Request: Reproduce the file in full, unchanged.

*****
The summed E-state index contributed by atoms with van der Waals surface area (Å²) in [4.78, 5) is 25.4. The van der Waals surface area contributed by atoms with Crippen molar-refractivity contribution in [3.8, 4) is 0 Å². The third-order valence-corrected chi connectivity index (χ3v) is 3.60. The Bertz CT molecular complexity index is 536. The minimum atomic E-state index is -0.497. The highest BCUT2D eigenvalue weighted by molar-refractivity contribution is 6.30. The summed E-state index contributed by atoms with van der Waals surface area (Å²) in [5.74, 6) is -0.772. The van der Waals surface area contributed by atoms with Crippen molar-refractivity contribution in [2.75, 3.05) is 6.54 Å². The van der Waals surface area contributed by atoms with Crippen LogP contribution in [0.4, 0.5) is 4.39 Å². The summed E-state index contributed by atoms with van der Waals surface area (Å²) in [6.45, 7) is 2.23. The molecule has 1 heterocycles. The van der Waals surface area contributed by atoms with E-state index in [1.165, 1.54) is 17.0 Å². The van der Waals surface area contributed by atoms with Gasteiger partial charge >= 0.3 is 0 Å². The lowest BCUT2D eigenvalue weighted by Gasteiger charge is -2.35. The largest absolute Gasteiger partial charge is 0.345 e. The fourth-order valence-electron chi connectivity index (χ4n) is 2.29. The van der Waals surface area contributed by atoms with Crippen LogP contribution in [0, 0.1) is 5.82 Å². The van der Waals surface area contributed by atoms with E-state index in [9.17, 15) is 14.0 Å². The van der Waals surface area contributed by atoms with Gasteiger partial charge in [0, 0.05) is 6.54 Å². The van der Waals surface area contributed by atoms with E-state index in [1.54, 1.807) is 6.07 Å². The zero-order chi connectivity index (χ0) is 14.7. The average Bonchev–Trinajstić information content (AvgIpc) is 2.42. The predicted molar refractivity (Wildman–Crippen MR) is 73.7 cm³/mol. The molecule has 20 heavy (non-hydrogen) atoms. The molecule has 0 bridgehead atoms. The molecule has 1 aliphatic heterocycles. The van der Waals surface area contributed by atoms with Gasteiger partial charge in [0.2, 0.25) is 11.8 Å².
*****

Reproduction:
The summed E-state index contributed by atoms with van der Waals surface area (Å²) in [4.78, 5) is 25.4. The van der Waals surface area contributed by atoms with Crippen molar-refractivity contribution in [3.8, 4) is 0 Å². The third-order valence-corrected chi connectivity index (χ3v) is 3.60. The Bertz CT molecular complexity index is 536. The minimum atomic E-state index is -0.497. The highest BCUT2D eigenvalue weighted by molar-refractivity contribution is 6.30. The summed E-state index contributed by atoms with van der Waals surface area (Å²) in [5.74, 6) is -0.772. The van der Waals surface area contributed by atoms with Crippen molar-refractivity contribution in [2.75, 3.05) is 6.54 Å². The van der Waals surface area contributed by atoms with Crippen LogP contribution in [0.4, 0.5) is 4.39 Å². The summed E-state index contributed by atoms with van der Waals surface area (Å²) in [6.45, 7) is 2.23. The molecule has 1 heterocycles. The van der Waals surface area contributed by atoms with E-state index in [1.165, 1.54) is 17.0 Å². The van der Waals surface area contributed by atoms with Gasteiger partial charge >= 0.3 is 0 Å². The lowest BCUT2D eigenvalue weighted by Gasteiger charge is -2.35. The largest absolute Gasteiger partial charge is 0.345 e. The fourth-order valence-electron chi connectivity index (χ4n) is 2.29. The van der Waals surface area contributed by atoms with Crippen LogP contribution in [0, 0.1) is 5.82 Å². The van der Waals surface area contributed by atoms with E-state index in [9.17, 15) is 14.0 Å². The van der Waals surface area contributed by atoms with Gasteiger partial charge in [0, 0.05) is 6.54 Å². The van der Waals surface area contributed by atoms with E-state index in [1.54, 1.807) is 6.07 Å². The zero-order chi connectivity index (χ0) is 14.7. The average Bonchev–Trinajstić information content (AvgIpc) is 2.42. The predicted molar refractivity (Wildman–Crippen MR) is 73.7 cm³/mol. The molecule has 20 heavy (non-hydrogen) atoms. The molecule has 0 bridgehead atoms. The molecule has 1 aliphatic heterocycles. The van der Waals surface area contributed by atoms with Gasteiger partial charge in [0.2, 0.25) is 11.8 Å².